Phototherapy?

A blog about all of the trials and tribulations I experience through my career, i'll be talking about important topics to me and even using this blog as a platform to talk about possible projects I will be working on and photosets I plan to curate.

How much editing is too much editing?

So recently I posted a photo on my Instagram of the Flatiron building in New York City. I recently went stateside on holiday with my family and it's safe to say I did not want to leave. Now the Flatiron building is my favourite building in all of New York, so I felt like I really had to get the right shot, I must have fired off 200 photos of this one location because I was so excited, it's a building I found incredibly challenging to photograph because of the obviously abnormal dimensions but I did get a few that I was fucking ecstatic about. 

Now when I returned home from the states I begun the arduous task of sifting through all of the shit and finding the gems that I could work with, and sure enough I found the Flatiron photo that would apparently perform rather well on social media. Now on my last blog post you saw a photo of the Radio City tower in Liverpool that I took, with the teal sky and pink clouds. Now that is a heavily edited photo, I went though and hue shifted the blues and cyans as well as the reds and yellows to get the photo where I wanted to get it and just posted it, I wasn't overly enthusiastic about the edit, I was in two minds wether or not to just bin it off because of how heavily edited it was, but my friend James said it was great and he liked it so I posted it and it turned out to be my best performing Instagram post; until the Flatiron building photo came along that is. When I sat down to edit this Flatiron building photo I noticed there was an impeccably clear blue sky just ripe for fucking with, so I hue shifted the blues and cyans again, gave it a light blue/teal hue, boosted the natural sunlight that was painting the side of the building and posted it onto Instagram thinking it was going to perform as well as, but hopefully better than the Radio City tower photo. To my surprise it smashed the previous photo by a substantial amount, so it dawned on me, did I just find my niche? 

Now I sit here writing this at 1:30 in the morning, knowing full well I have to get up early but i'm obviously editing more New York photos, and I seem to find myself doing the same thing on the majority of my architecture photos, but now i'm looking at them wondering wether or not i'm over saturating a good thing... It seems like I went into this editing session with the soul intension of finding a similar photo and hue shifting the shit out of it because of how popular the other photos were, not because it necessarily benefits the photo in any way. So let's say hypothetically this is my niche, do I now have to do it to every photo that it will maybe work on just because that's what gets more recognition? This is where my thoughts go back to my statement in my previous blog post referring to some sort of passion behind a niche, yes green is my favourite colour, and teal is a kind of greeny blue that looks boss in a sky sometimes but just because of these facts does that mean I have to do it on every photo? I can't say I have a passion for teal skies and pink clouds I just thought it looked boss on a few photos. I know that at the end of the day they're my photos and it's my creativity and eye that will drive the look of the photo, but I feel myself drifting towards doing it because of outside influence more than because it's what I want to do to the photo. I don't want to take a photo that I love and hue shift the crap out of it, eventually ruining it, and release it to the world hating it all because I was thinking more about a load of people, many of which I don't even know, and their opinions, more than what I want to do with my own photos...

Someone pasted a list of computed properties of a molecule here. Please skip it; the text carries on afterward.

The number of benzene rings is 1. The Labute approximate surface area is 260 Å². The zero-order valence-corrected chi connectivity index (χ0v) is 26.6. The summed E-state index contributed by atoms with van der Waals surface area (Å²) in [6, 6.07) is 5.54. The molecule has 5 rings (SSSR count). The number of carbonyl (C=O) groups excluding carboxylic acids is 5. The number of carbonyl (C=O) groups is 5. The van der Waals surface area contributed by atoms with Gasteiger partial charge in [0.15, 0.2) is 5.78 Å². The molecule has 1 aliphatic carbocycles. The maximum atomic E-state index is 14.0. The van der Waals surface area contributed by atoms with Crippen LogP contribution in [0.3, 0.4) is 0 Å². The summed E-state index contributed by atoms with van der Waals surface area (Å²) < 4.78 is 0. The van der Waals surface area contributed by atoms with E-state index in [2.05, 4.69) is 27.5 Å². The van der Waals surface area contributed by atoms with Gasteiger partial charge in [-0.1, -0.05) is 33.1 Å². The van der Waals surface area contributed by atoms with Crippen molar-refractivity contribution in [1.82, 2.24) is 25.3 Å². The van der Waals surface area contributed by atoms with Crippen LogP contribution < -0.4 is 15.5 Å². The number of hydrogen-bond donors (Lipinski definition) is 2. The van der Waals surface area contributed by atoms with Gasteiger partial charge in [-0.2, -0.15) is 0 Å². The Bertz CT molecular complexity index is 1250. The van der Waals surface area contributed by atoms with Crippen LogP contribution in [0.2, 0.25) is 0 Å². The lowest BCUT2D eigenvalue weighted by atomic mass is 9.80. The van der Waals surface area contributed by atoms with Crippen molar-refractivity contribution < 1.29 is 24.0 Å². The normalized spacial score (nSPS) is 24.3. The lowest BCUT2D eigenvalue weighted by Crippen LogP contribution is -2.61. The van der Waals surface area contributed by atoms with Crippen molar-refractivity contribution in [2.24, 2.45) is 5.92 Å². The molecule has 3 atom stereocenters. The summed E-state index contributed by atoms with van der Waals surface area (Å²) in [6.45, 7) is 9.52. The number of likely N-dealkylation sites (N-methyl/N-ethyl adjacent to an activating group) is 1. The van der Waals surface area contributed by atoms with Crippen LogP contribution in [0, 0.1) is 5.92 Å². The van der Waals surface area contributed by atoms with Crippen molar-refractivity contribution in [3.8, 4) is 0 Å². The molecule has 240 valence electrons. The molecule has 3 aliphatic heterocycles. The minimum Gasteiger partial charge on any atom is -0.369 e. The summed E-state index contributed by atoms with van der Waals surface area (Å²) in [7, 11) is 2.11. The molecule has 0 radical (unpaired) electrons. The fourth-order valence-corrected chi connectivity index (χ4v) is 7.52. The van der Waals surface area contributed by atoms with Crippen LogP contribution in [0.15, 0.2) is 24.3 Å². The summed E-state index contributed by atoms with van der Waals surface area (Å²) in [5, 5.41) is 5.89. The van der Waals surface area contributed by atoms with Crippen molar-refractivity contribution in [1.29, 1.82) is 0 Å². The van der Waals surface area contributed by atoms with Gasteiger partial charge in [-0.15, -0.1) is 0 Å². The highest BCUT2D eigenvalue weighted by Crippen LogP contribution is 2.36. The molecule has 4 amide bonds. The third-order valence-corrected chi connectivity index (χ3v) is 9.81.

I know it's only Instagram and it's really not the end of the world, I can just delete it and reset the edit in Lightroom, and you're probably reading this thinking, "fuck this guy overthinks absolutely everything" and you would be right it thinking that, but when it comes to photography I have to. This is my craft, I do one of my favourite things in the world for a living, and if i'm not hyper critical of my craft then I obviously wouldn't be as invested as I am. Musicians practice for months to make sure they're as tight and perfect sounding as they can possibly be before performing, artists repeatedly rub out parts of their drawings or throw half finished canvases out of the fucking window because they messed one little thing up, even writers meticulously comb through their words looking for mistakes, or change entire character arcs because they hate the direction their story is going in. I guess that's the reason i'm so hard on myself when it comes to my work is because I want it to be the best it can possibly be for me, and I guess that previous sentence kind of answered my own question didn't it...

Anyway here's the photo of the Flatiron building if you haven't already seen it. 

Flat Iron.jpg